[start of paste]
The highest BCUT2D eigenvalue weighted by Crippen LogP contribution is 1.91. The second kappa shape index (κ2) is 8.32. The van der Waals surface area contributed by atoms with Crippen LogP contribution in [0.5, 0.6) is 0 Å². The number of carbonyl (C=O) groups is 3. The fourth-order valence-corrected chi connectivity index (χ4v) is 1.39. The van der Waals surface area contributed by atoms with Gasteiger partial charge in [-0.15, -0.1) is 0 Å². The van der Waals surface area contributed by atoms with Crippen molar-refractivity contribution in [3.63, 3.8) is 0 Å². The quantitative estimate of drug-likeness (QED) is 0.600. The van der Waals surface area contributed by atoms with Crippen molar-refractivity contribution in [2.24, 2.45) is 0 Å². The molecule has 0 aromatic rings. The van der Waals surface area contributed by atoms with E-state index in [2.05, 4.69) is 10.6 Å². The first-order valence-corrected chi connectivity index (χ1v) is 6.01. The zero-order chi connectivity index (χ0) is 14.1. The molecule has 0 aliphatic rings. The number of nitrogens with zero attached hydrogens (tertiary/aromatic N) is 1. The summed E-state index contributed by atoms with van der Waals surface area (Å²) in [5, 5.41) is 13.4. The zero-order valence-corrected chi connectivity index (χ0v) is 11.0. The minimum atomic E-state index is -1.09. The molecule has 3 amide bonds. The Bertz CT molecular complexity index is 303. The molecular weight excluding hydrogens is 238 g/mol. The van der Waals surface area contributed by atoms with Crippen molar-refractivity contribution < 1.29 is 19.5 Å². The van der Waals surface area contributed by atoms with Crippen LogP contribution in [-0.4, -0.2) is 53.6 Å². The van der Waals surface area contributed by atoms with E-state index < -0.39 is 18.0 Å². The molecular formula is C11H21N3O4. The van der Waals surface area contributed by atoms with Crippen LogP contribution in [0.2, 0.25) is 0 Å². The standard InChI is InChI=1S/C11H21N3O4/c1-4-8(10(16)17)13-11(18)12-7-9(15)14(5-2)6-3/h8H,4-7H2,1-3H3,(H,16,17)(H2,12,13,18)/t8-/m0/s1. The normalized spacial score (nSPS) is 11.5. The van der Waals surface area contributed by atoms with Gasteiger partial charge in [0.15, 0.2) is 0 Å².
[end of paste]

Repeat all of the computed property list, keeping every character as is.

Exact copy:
The highest BCUT2D eigenvalue weighted by Crippen LogP contribution is 1.91. The second kappa shape index (κ2) is 8.32. The van der Waals surface area contributed by atoms with Crippen LogP contribution in [0.5, 0.6) is 0 Å². The number of carbonyl (C=O) groups is 3. The fourth-order valence-corrected chi connectivity index (χ4v) is 1.39. The van der Waals surface area contributed by atoms with Gasteiger partial charge in [-0.15, -0.1) is 0 Å². The van der Waals surface area contributed by atoms with Crippen molar-refractivity contribution in [3.63, 3.8) is 0 Å². The quantitative estimate of drug-likeness (QED) is 0.600. The van der Waals surface area contributed by atoms with Crippen molar-refractivity contribution in [2.24, 2.45) is 0 Å². The molecule has 0 aromatic rings. The van der Waals surface area contributed by atoms with E-state index in [2.05, 4.69) is 10.6 Å². The first-order valence-corrected chi connectivity index (χ1v) is 6.01. The zero-order chi connectivity index (χ0) is 14.1. The molecule has 0 aliphatic rings. The number of nitrogens with zero attached hydrogens (tertiary/aromatic N) is 1. The summed E-state index contributed by atoms with van der Waals surface area (Å²) in [5, 5.41) is 13.4. The zero-order valence-corrected chi connectivity index (χ0v) is 11.0. The minimum atomic E-state index is -1.09. The molecule has 3 amide bonds. The Bertz CT molecular complexity index is 303. The molecular weight excluding hydrogens is 238 g/mol. The van der Waals surface area contributed by atoms with Crippen molar-refractivity contribution < 1.29 is 19.5 Å². The van der Waals surface area contributed by atoms with Crippen LogP contribution in [-0.4, -0.2) is 53.6 Å². The van der Waals surface area contributed by atoms with E-state index < -0.39 is 18.0 Å². The molecular formula is C11H21N3O4. The van der Waals surface area contributed by atoms with Crippen LogP contribution in [0.2, 0.25) is 0 Å². The standard InChI is InChI=1S/C11H21N3O4/c1-4-8(10(16)17)13-11(18)12-7-9(15)14(5-2)6-3/h8H,4-7H2,1-3H3,(H,16,17)(H2,12,13,18)/t8-/m0/s1. The normalized spacial score (nSPS) is 11.5. The van der Waals surface area contributed by atoms with Gasteiger partial charge in [0.15, 0.2) is 0 Å².